Tuesday, December 30, 2008

This Week on Audiosurf Radio - 12/29 - Bo-ring Edition

If you like downtempo, acoustic, folky stuff, this is your week!

This week Audiosurf Radio mixes it up with songs from four different artists. Spain's MISERY is a pop/rock group with world music influences that reminds me of U2 and Stevie Nicks at the same time. Abscondo is a Seattle solo artist living in Eastern Europe who (as his weblog states) "hope[s] to help you lose yourself and forget your cares, if just for a moment, in [his] music and writings." Vavrek's another acoustic guitar crooner whose musical influences range from Beethoven to David Byrne to Freezepop. And the Dada Weatherman is a third singer/songwriter indie type who Bob Dylan, too. Read on for my thoughts on how well these songs fare in Audiosurf.

Perhaps I was spoiled by last week's smashing Jonathan Coulton success, but I must say I'm a little underwhelmed. I have nothing against singer/songwriters (Nick Drake and Damien Rice get routine plays on my iPod) but I don't think their work translates well into rhythm-puzzler action. Before I get too negative, let's take a look at what I do think is worthy of your playtime.

Ready - MISERY - Time: 3:17 Traffic: 241
I don't know that I'd listen to this song on its own. The Spanish female vocalist reminds me of Stevie Nicks and Dar Williams in their lesser moments, and her awkward navigation of the English language made the vocals a little muddy - unfortunate considering how prominently she's featured in the mix. Ready's ride is all downhill and well-populated with red and yellow blocks. The drums ride the hi-hat for most of the songs that - combined with some uptempo folk-style strumming on guitar - create an irresistible sense of forward motion.

You Never Know What the Future Might Bring - MISERY - Time: 4:57 Traffic: 243
This song's best quality is its sine wave of a roller-coaster track. The verses crawl uphill comfortably, offset by more challenging downhill choruses. It's a fine song, but I initially wasn't going to recommend it because of its similarities to Ready. It features the same awkward English, the same persistent hi-hat, and the same upbeat guitar. Not that it's bad, but it doesn't provide much in the way of variety. And at just under five minutes, it feels a little repetitive.

Other Selections
As for the other three, I just didn't enjoy playing them. I don't mean to rail against slower songs, but these don't do enough for me musically to offset the simplicity and blandness of their rides.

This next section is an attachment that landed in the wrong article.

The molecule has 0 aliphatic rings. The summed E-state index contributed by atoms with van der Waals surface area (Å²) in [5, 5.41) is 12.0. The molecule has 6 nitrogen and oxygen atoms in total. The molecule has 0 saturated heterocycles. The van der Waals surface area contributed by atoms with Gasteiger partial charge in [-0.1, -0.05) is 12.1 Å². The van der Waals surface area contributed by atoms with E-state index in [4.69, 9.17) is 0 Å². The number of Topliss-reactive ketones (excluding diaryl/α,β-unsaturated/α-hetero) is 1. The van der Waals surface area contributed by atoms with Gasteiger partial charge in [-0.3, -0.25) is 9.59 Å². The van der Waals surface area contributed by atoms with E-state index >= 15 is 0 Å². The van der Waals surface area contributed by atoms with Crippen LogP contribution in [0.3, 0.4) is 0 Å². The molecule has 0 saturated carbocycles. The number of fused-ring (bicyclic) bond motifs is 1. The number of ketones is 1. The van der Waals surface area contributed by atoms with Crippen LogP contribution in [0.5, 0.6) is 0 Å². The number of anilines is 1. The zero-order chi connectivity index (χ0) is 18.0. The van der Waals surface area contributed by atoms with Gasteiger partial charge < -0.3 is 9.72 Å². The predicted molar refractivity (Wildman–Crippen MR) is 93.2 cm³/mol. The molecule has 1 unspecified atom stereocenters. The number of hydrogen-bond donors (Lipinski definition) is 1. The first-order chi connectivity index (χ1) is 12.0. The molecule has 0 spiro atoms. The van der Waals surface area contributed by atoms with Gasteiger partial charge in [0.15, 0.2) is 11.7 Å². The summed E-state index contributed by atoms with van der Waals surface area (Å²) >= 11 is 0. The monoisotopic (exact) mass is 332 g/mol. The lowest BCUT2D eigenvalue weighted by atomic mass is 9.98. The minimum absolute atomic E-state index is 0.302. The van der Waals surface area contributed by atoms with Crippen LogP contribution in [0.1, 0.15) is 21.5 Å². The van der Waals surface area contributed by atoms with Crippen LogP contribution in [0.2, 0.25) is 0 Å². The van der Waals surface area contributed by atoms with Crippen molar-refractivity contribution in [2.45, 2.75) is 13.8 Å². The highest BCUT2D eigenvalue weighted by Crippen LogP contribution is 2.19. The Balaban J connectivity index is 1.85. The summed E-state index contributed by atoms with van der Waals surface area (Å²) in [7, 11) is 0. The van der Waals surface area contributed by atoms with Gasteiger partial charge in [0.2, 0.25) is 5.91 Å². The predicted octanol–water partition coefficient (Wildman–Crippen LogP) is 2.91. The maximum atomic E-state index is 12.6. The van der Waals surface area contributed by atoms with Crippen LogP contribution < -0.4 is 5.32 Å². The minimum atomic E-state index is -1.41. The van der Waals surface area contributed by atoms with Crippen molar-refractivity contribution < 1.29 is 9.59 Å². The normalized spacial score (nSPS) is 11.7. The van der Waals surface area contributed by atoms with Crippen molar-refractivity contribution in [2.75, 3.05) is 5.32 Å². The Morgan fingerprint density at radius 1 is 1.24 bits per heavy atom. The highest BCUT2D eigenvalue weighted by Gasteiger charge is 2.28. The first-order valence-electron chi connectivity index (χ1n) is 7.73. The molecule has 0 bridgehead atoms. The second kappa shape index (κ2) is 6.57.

Were I pressed to choose the least boring, I'd nominate Vavrek's World That You Know. His voice is pretty whiny, but the choruses contain some decent traffic and the track winds a little bit to mix things up. Abscondo's Midnight Snow is uphill for the entire song, which means you're in for four minutes of relax. The mix is a rather spare, with the vocals popping over the guitar and percussion. This makes for one of the few rides in which you'll hit blocks almost exclusively in sync with vocals. Too bad the vocals aren't too exciting. I'd rather Audiosurf Radio had picked one of his other songs. I checked out Abscondo's blog and a few of his other songs feature more creative percussion with shakers, etc. - plus they don't put me to sleep.

What about the third song? Worldwide Sight by The Dada Weatherman? Boring. The traffic is at a mind-numbingly low 52. It's nigh impossible to match blocks when they only come once every ten seconds. Don't bother with this one.

Unimpressed by this week's selection, I've decided to offer my own suggestion for this week's
play this song.

Birdflu - M.I.A. - Time: 3:24 Traffic 219
Not only is Birdflu fascinating musically- the song's a blast to ride.
It's incredibly intense, with lots of tunnels and large swathes of traffic. M.I.A. mixes aggressive, clever rap vocals with Tamil Folk Music, even going so far as to recruit native percussionists to record on their own urmi drums. The result is a glorious bastardization of 4/4 time that feels like its in 12/8 but the stresses do something much different. The in-game effect is a constant feeling of shifting tempo, as if you were on a roller coaster and the track regularly stretched and contracted like a rubber band. The end of the track takes this to an extreme, doing something I've yet to experience in Audiosurf. It actually stops for a beat, right at the crest of a hill, full of tension, before releasing you to end the ride. Unbelievable.

Author's Note
As usual, all of the songs were played on the Pro difficulty using Eraser. The Radio songs were also tagged with a point modifier for Mono play, which I experimented with on the MISERY songs. Meh.